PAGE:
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Ancient Oak Cellars’ winemaker Greg La Follette’s enduring love affair with Chardonnay

I first started enjoying Chardonnay as a teenager because my dad was collecting a lot of wines and Chardonnay was essentially a brand-new varietal in California, only really being intensively worked on following the Judgment of Paris. My dad was actively seeking out all those guys like Randy Dunn, Jerry Luper, and Mike Grgich. So I had the opportunity to taste those wines at an early age and also see how they aged, because my dad laid down a lot of wine. What I saw there was that although they were beautiful early, many of them didn’t age so well. I knew from tasting classic Burgundian Chardonnays from my dad’s cellar that Chardonnay can be age-worthy, and that became a goal of mine. When I started thinking more seriously about winemaking, I thought of Chardonnay as being the perfect subject because it’s so much of a blank canvas on which you can paint your own creation.

I ended up doing a thesis that basically focused on Burgundian winemaking techniques such as bâttonage and sur lies aging. When I looked at California winemakers, one of the only people thinking this way was Dick Graff, who founded Chalone Vineyards. Dick gave me 64 barrels of Chardonnay to trial, and with that many individual trial points it was basically industrial scale — since at a time much of the work at UC Davis was being done in 5 gallon carboys. Another one of my research sites was at Simi with Zelma Long. And later I worked on with John Kongsgaard.

While doing my research, I got to meet Andre Tchelistcheff, and my life really was forever changed. So I continued my research into Chardonnay with Andre and some excellent vineyards he had planted early on in the Carneros region. Andre really wanted to learn a lot more about my baking and so I am embarked on a remarkable 3 years stint with Bealieu Vineyards to learn everything I would about the qualities of vineyards and what Andre call the Great Cabernet programs where we were really trying to do was tear apart what made great Cabernet and look at all the various different techniques that were being used around the world, which led me on an international west to look at both anaerobic and aerobic techniques in Chardonnay and Pinot noir as well as Cabernet wine making.  Pinot scared the hell out of me; of course the other of the twins of Burgundy is Chardonnay, and I really felt like I needed Chardonnay to help me to deal with Pinot because Pinot is very finicky and frustrating, while Chardonnay is like a Gumby doll — you can just stretch it pull it every witch way so it was very malleable and very satisfying to work with.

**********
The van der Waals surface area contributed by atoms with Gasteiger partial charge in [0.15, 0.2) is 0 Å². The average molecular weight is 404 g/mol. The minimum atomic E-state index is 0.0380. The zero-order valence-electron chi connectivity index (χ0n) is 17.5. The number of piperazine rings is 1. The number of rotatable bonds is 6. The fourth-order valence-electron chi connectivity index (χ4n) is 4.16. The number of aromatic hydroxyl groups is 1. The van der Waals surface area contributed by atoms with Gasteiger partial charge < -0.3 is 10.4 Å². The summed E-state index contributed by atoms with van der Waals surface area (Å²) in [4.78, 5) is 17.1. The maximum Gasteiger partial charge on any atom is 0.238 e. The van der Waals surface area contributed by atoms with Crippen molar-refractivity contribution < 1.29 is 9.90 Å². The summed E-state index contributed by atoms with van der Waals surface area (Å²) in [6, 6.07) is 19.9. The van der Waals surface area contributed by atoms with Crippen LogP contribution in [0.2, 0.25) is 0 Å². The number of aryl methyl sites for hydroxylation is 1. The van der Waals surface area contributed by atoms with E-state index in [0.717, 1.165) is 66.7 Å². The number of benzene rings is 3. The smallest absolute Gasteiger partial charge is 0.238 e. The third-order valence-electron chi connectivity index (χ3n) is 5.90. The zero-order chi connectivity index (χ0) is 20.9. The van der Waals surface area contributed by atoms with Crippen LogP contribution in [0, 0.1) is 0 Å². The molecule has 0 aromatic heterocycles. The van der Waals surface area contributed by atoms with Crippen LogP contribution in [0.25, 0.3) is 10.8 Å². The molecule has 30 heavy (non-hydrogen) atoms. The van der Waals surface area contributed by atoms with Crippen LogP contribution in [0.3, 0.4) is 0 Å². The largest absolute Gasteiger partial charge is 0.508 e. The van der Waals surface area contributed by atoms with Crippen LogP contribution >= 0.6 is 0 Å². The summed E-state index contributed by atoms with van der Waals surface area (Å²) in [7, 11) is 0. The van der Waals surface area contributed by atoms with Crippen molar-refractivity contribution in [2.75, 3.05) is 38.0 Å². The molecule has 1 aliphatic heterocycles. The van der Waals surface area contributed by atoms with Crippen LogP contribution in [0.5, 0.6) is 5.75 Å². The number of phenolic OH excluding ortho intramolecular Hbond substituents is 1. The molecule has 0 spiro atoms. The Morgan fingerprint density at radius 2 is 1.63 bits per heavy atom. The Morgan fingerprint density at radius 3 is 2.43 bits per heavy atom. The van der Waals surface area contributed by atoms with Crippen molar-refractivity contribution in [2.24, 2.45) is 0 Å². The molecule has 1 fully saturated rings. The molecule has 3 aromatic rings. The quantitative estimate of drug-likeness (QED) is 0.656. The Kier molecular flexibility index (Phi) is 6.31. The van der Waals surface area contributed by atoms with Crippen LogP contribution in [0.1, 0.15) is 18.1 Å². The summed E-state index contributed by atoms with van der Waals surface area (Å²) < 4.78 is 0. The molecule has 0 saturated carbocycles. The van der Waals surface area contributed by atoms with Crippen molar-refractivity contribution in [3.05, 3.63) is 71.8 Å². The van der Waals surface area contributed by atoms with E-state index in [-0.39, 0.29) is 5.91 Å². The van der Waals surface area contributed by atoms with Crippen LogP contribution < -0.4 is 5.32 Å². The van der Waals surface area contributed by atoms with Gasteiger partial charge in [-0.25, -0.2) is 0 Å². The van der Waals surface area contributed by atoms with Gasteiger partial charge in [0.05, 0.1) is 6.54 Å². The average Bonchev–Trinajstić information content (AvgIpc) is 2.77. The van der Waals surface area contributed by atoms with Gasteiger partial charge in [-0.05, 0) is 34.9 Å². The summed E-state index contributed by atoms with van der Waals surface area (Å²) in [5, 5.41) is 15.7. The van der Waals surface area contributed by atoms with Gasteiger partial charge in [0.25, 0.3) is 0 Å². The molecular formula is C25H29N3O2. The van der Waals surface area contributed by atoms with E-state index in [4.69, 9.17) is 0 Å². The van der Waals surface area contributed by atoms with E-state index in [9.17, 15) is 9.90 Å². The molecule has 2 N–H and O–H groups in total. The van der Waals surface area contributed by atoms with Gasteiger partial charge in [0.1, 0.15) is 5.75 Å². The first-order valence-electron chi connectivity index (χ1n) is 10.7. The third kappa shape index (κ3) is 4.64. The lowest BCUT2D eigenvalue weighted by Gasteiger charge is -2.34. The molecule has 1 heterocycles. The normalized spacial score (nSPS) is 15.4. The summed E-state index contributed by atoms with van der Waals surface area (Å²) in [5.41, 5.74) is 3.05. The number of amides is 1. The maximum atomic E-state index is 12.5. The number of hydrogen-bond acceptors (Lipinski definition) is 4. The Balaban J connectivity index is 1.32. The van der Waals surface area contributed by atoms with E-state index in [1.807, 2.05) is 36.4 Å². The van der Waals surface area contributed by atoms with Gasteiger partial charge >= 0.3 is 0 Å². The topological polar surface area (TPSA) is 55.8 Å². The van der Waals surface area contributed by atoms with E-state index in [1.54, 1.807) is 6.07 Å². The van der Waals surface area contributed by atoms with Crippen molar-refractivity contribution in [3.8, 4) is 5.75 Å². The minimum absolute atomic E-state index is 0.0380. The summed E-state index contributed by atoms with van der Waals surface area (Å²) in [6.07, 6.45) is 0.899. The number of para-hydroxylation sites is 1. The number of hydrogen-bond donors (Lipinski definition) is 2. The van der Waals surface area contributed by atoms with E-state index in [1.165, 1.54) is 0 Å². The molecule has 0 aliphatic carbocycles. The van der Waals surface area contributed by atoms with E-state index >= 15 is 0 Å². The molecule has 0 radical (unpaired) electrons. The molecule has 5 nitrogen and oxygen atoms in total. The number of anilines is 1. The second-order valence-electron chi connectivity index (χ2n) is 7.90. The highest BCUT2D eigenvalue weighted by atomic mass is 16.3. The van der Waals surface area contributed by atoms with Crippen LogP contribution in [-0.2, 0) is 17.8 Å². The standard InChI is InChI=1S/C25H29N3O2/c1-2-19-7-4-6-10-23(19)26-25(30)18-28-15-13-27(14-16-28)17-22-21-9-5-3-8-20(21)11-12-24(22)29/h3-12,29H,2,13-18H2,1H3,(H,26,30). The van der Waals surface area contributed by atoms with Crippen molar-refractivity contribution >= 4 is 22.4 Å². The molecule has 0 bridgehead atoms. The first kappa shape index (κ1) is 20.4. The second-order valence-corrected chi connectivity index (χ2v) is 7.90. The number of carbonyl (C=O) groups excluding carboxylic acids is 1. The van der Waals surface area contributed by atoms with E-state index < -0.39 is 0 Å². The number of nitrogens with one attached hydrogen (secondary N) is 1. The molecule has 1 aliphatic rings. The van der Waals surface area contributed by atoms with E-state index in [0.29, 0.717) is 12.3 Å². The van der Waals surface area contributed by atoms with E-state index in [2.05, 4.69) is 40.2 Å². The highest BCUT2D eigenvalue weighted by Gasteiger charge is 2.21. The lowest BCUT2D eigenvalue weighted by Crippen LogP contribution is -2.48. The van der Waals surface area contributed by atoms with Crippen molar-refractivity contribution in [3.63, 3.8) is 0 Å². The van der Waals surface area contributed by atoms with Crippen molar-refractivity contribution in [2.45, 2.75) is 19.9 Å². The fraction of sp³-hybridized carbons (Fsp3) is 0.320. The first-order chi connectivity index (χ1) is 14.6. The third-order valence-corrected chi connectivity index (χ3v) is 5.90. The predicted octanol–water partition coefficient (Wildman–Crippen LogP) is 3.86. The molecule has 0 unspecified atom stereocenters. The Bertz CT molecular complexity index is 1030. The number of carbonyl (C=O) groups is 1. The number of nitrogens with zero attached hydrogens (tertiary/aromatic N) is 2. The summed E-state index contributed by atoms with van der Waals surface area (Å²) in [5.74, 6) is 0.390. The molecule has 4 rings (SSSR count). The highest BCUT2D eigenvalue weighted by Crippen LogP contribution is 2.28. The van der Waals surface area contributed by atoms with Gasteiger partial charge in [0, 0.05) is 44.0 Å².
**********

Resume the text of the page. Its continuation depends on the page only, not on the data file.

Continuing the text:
So I really was able to hone my thinking about how to make great wines under Andre at BV and pretty soon after his death I was able to help start a couple of wineries and facilities at Kendall Jackson, including Hartford Court and La Crema. This led me on an adventure to work with all of the KJ wineries as a kind of in-house trouble-shooter where my job was to learn the very best wine-growing and wine-making practices. I headed up the technical committee, doing projects and attending conferences and then writing up papers for these gatherings, and bringing all this information back to all of the KJs vineyards and wineries.

 

I then met Walt and Jean Flowers, and got to help design and build a ground-breaking gravity-flow, gas-assist winery, where I put everything I had learned into practice as the founding winemaker for Flowers Vineyard and Winery. My passion for family-farmed, single-vineyard, native-ferment Chardonnay and Pinot noir blossomed. It is a passion that has filled me ever since, and one that I am so happy to be able to fully realize here at Ancient Oak Cellars.


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